• Corrective Powers: DPAs can issue warnings, reprimands, and orders to bring processing activities into compliance. They can also mandate data subjects’ rights to be fulfilled.
    • Fines and Penalties: Significant fines can be imposed for non-compliance, up to €20 million or 4% of the company’s annual global turnover, whichever is higher.
    • Publicity of Sanctions: DPAs can publicise sanctions to ensure that other organisations are aware of the consequences of non-compliance.
  2. Judicial Remedies for Data Subjects

    Data subjects in the EU have the right to seek judicial remedies for GDPR violations. They can lodge complaints with their national DPA or directly seek compensation from the company for material or non-material damages resulting from the violation. If a Pakistani company violates GDPR, affected individuals can:

    • File Complaints with DPAs: Data subjects can file complaints with their respective DPAs, triggering investigations and potential enforcement actions against the Pakistani company.
    • Pursue Legal Action in National Courts: Data subjects can also pursue legal action in their national courts to claim compensation for damages caused by the GDPR breach.
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Cross-Border Legal Issues

  1. Jurisdictional Challenges

    One of the primary cross-border legal issues involves determining the jurisdiction for legal action. While GDPR has extraterritorial reach, applying EU laws to a non-EU company like one based in Pakistan can pose challenges. Key considerations include:

    • Establishing Jurisdiction: EU courts must establish jurisdiction over the Pakistani company. This typically hinges on the company’s activities targeting EU residents, such as offering goods or services or monitoring their behaviour.
    • Recognition and Enforcement of Judgments: Enforcing EU judgments in Pakistan requires recognition of the foreign court’s authority. This can be complex due to differences in legal systems and potential resistance to foreign enforcement.
  2. International Cooperation

    Effective enforcement of GDPR against Pakistani companies necessitates international cooperation between EU DPAs and Pakistani authorities. This cooperation can involve:

    • Mutual Legal Assistance Treaties (MLATs): MLATs facilitate the exchange of information and enforcement of legal requests between countries. They can be instrumental in obtaining evidence and executing enforcement actions.
    • Cross-Border Investigations: Joint investigations by EU DPAs and Pakistani regulators can enhance enforcement efforts. Collaboration can include sharing expertise, resources, and information.
  3. Data Transfer and Privacy Shield

    When a Pakistani company processes EU residents’ data, it must ensure that cross-border data transfers comply with GDPR requirements. Key issues include:

    • Adequacy Decisions: The European Commission can recognise non-EU countries as providing adequate data protection. If Pakistan is not recognised as such, companies must implement alternative safeguards like Standard Contractual Clauses (SCCs) or Binding Corporate Rules (BCRs).
    • International Data Transfers: Companies must ensure that data transfers to Pakistan comply with GDPR. This involves implementing appropriate safeguards and maintaining transparency with data subjects.
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Conclusion

Legal action against Pakistani companies for GDPR violations involves navigating complex cross-border legal issues, including jurisdictional challenges, international cooperation, and compliance with data transfer regulations. By understanding these mechanisms and issues, Pakistani companies can better prepare for GDPR compliance and mitigate potential legal risks.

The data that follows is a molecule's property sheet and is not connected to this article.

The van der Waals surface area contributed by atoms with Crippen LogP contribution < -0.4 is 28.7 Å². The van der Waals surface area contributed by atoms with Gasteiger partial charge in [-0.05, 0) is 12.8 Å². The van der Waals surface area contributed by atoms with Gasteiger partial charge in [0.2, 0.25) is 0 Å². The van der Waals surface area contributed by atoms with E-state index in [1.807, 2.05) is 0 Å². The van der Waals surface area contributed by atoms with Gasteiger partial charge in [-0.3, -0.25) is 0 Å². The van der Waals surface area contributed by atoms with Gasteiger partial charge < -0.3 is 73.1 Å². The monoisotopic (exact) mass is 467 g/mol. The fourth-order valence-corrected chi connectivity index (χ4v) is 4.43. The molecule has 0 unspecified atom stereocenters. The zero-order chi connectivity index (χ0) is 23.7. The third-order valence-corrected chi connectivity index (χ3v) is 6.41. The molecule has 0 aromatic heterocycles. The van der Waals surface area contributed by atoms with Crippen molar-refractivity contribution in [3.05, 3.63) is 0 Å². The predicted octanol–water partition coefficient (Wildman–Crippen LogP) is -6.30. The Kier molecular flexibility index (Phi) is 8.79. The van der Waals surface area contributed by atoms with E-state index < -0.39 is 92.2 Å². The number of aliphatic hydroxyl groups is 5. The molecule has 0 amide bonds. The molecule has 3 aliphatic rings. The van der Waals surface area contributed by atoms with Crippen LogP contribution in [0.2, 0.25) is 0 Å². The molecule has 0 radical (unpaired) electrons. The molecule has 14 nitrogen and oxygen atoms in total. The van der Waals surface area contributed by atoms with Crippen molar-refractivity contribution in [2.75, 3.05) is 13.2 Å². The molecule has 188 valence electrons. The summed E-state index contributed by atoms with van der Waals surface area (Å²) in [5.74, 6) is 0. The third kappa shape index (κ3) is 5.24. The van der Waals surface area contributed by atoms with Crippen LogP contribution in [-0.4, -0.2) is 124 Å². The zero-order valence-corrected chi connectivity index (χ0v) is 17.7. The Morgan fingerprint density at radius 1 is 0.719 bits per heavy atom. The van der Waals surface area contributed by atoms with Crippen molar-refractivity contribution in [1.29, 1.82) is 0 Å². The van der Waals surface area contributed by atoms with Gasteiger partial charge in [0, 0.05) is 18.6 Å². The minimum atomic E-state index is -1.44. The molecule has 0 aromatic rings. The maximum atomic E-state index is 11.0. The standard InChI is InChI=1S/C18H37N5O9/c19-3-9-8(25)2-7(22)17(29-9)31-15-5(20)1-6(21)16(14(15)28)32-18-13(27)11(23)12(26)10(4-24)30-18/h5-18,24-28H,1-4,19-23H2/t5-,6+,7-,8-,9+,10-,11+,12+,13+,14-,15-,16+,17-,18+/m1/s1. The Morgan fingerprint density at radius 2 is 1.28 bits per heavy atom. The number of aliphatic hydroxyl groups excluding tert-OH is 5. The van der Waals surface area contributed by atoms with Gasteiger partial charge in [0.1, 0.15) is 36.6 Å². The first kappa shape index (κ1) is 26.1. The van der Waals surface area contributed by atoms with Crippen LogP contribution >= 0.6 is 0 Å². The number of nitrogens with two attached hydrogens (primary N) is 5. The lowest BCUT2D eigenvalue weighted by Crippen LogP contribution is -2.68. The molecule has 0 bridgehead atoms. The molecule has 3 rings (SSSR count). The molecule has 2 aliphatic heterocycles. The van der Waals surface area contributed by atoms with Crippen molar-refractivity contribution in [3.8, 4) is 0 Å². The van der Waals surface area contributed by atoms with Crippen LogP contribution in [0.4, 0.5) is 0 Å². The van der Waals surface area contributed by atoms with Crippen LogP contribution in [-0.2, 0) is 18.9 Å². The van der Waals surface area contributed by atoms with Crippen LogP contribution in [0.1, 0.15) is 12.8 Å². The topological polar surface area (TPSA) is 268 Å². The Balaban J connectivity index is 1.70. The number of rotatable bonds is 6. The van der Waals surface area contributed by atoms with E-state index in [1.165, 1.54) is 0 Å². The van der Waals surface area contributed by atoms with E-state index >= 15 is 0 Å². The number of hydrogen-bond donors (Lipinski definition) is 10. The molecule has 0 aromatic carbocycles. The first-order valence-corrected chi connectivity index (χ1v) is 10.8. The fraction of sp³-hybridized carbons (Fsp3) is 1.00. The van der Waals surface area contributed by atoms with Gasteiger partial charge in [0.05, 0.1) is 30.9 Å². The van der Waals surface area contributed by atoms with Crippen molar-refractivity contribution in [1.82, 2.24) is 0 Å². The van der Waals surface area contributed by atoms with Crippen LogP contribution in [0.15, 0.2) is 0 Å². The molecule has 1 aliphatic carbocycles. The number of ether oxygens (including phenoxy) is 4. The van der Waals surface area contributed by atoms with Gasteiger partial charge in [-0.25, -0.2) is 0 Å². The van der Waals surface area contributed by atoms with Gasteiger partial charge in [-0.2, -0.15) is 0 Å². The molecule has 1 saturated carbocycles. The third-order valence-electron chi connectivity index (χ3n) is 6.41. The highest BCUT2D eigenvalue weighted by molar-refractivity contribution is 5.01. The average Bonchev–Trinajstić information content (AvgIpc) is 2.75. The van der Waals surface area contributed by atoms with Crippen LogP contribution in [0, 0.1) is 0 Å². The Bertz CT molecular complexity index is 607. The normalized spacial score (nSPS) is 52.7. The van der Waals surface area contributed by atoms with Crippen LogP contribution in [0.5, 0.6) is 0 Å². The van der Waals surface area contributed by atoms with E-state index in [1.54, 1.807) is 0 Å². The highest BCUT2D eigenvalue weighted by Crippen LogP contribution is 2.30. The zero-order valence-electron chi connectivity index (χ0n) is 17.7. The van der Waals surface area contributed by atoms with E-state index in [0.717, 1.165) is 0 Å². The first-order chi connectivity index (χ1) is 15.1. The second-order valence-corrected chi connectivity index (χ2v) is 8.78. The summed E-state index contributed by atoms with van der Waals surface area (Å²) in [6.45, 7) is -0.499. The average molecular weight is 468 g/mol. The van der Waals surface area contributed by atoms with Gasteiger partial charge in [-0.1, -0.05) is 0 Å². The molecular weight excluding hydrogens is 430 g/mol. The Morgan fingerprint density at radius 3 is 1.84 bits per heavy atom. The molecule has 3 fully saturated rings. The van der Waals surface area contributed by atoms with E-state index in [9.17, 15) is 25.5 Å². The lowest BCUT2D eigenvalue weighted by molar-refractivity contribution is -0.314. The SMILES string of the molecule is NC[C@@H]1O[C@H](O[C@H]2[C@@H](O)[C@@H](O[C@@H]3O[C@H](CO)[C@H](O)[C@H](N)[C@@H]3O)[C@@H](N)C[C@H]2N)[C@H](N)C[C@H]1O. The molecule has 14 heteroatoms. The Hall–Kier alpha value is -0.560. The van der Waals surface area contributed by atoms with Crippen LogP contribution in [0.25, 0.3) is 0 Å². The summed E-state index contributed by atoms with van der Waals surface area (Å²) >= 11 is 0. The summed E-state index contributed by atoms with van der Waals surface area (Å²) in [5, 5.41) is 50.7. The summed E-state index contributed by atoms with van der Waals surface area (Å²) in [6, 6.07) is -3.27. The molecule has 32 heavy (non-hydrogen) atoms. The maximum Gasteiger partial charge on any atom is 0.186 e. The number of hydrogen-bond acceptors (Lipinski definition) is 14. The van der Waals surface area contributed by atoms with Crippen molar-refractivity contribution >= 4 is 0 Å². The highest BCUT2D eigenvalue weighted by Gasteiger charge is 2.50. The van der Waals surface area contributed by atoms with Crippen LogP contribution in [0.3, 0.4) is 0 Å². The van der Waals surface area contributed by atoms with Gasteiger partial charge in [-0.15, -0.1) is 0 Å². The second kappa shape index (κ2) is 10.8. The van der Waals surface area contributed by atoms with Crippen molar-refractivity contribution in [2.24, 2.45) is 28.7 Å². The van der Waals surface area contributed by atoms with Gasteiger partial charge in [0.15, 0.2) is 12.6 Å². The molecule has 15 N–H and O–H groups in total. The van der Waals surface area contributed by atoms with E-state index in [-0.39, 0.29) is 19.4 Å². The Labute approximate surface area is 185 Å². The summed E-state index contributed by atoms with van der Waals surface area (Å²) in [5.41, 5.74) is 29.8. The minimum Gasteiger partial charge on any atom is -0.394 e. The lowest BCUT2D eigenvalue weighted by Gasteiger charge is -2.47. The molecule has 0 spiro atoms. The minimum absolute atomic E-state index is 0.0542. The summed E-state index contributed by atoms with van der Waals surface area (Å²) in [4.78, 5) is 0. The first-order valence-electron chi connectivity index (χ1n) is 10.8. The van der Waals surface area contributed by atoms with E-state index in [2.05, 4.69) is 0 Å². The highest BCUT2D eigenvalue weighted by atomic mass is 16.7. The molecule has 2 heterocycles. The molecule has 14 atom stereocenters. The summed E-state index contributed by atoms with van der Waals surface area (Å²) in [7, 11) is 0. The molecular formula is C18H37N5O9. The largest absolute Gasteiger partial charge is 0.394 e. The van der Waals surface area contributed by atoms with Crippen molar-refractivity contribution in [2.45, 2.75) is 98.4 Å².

For a comprehensive analysis of specific cases or tailored legal advice, consulting with legal experts specialising in data protection and international law is advisable.

Summary

Pakistani companies need to comply with GDPR if they:

  • Offer goods or services to individuals in the European Union (EU), regardless of whether the company is located in the EU or not.
  • Monitor the behavior of individuals in the EU, regardless of whether the company is located in the EU or not.
  • Process personal data of EU citizens, regardless of whether the company is located in the EU or not.

The General Data Protection Regulation (GDPR) is a regulation in EU law on data protection and privacy for all individuals within the European Union (EU) and the European Economic Area (EEA). The GDPR aims primarily to give control back to citizens and residents over their personal data and to simplify the regulatory environment for international business by unifying the regulation within the EU. It does this by replacing the data protection directive (Directive 95/46/EC) of 1995. The regulation has been in effect since May 25, 2018.

The GDPR applies to all companies that process the personal data of EU citizens, regardless of whether the company is located in the EU or not. This means that Pakistani companies that offer goods or services to individuals in the EU, monitor the behavior of individuals in the EU, or process personal data of EU citizens, need to comply with the GDPR.

The GDPR sets out a number of requirements for companies that process personal data, including:

  • Obtaining consent from individuals before processing their personal data.
  • Providing individuals with access to their personal data.
  • Deleting personal data upon request from individuals.
  • Reporting data breaches to data protection authorities.

Companies that fail to comply with the GDPR can face a number of penalties, including fines of up to 4% of global annual turnover or €20 million, whichever is higher.

Pakistani companies that are unsure whether they need to comply with the GDPR should consult with a data protection lawyer. Our law firm welcomes queries from startups and established businesses in Pakistan dealing with the possible impact of GDPR on their operations in Pakistan.

By The Josh and Mak Team